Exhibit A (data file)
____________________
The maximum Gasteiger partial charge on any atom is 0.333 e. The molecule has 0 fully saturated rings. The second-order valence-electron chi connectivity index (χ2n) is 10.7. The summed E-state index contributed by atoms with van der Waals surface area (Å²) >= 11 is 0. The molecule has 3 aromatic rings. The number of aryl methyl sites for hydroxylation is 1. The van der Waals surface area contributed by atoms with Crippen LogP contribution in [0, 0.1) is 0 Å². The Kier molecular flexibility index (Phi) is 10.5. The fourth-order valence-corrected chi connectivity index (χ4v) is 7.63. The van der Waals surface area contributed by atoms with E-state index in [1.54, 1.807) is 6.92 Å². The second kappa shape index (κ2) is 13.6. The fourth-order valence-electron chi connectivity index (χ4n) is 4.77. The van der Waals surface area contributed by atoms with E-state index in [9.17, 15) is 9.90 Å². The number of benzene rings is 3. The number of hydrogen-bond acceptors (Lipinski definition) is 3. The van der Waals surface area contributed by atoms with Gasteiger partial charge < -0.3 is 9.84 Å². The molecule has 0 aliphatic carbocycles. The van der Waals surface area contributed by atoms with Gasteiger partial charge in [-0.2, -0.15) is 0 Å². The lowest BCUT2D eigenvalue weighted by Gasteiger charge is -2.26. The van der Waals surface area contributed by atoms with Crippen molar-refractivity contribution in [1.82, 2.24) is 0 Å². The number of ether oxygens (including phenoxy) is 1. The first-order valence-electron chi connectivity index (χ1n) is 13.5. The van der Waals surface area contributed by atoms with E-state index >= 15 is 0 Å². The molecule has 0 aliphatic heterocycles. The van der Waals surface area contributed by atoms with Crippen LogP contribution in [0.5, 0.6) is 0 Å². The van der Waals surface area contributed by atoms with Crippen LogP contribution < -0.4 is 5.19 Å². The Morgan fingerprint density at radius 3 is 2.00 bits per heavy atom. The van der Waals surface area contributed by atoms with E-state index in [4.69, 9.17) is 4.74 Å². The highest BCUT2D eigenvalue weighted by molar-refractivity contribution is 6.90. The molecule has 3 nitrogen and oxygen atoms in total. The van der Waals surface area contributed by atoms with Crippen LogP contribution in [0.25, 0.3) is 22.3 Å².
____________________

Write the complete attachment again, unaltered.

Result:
The maximum Gasteiger partial charge on any atom is 0.333 e. The molecule has 0 fully saturated rings. The second-order valence-electron chi connectivity index (χ2n) is 10.7. The summed E-state index contributed by atoms with van der Waals surface area (Å²) >= 11 is 0. The molecule has 3 aromatic rings. The number of aryl methyl sites for hydroxylation is 1. The van der Waals surface area contributed by atoms with Crippen LogP contribution in [0, 0.1) is 0 Å². The Kier molecular flexibility index (Phi) is 10.5. The fourth-order valence-corrected chi connectivity index (χ4v) is 7.63. The van der Waals surface area contributed by atoms with E-state index in [1.54, 1.807) is 6.92 Å². The second kappa shape index (κ2) is 13.6. The fourth-order valence-electron chi connectivity index (χ4n) is 4.77. The van der Waals surface area contributed by atoms with E-state index in [9.17, 15) is 9.90 Å². The number of benzene rings is 3. The number of hydrogen-bond acceptors (Lipinski definition) is 3. The van der Waals surface area contributed by atoms with Gasteiger partial charge < -0.3 is 9.84 Å². The molecule has 0 aliphatic carbocycles. The van der Waals surface area contributed by atoms with Gasteiger partial charge in [-0.2, -0.15) is 0 Å². The lowest BCUT2D eigenvalue weighted by Gasteiger charge is -2.26. The van der Waals surface area contributed by atoms with Crippen molar-refractivity contribution in [1.82, 2.24) is 0 Å². The number of ether oxygens (including phenoxy) is 1. The first-order valence-electron chi connectivity index (χ1n) is 13.5. The van der Waals surface area contributed by atoms with E-state index >= 15 is 0 Å². The molecule has 0 aliphatic heterocycles. The van der Waals surface area contributed by atoms with Crippen LogP contribution in [0.5, 0.6) is 0 Å². The van der Waals surface area contributed by atoms with Crippen LogP contribution < -0.4 is 5.19 Å². The Morgan fingerprint density at radius 3 is 2.00 bits per heavy atom. The van der Waals surface area contributed by atoms with E-state index in [4.69, 9.17) is 4.74 Å². The highest BCUT2D eigenvalue weighted by molar-refractivity contribution is 6.90. The molecule has 3 nitrogen and oxygen atoms in total. The van der Waals surface area contributed by atoms with Crippen LogP contribution in [0.25, 0.3) is 22.3 Å².